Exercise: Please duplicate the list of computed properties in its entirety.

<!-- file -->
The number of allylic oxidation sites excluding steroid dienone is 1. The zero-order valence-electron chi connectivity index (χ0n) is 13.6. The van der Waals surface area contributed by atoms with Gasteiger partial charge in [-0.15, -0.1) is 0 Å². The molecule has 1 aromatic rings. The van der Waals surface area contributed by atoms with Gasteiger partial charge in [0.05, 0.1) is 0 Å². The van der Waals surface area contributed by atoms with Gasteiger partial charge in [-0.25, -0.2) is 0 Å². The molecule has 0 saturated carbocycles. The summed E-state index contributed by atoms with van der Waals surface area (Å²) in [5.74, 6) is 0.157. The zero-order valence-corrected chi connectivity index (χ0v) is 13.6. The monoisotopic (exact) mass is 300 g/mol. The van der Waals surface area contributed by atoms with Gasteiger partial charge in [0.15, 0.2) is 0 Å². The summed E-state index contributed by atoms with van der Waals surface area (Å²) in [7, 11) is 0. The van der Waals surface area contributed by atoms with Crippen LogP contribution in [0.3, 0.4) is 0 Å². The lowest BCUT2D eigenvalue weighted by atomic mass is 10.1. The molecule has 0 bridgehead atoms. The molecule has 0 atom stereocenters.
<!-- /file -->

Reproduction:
The number of allylic oxidation sites excluding steroid dienone is 1. The zero-order valence-electron chi connectivity index (χ0n) is 13.6. The van der Waals surface area contributed by atoms with Gasteiger partial charge in [-0.15, -0.1) is 0 Å². The molecule has 1 aromatic rings. The van der Waals surface area contributed by atoms with Gasteiger partial charge in [0.05, 0.1) is 0 Å². The van der Waals surface area contributed by atoms with Gasteiger partial charge in [-0.25, -0.2) is 0 Å². The molecule has 0 saturated carbocycles. The summed E-state index contributed by atoms with van der Waals surface area (Å²) in [5.74, 6) is 0.157. The zero-order valence-corrected chi connectivity index (χ0v) is 13.6. The monoisotopic (exact) mass is 300 g/mol. The van der Waals surface area contributed by atoms with Gasteiger partial charge in [0.15, 0.2) is 0 Å². The summed E-state index contributed by atoms with van der Waals surface area (Å²) in [7, 11) is 0. The van der Waals surface area contributed by atoms with Crippen LogP contribution in [0.3, 0.4) is 0 Å². The lowest BCUT2D eigenvalue weighted by atomic mass is 10.1. The molecule has 0 bridgehead atoms. The molecule has 0 atom stereocenters.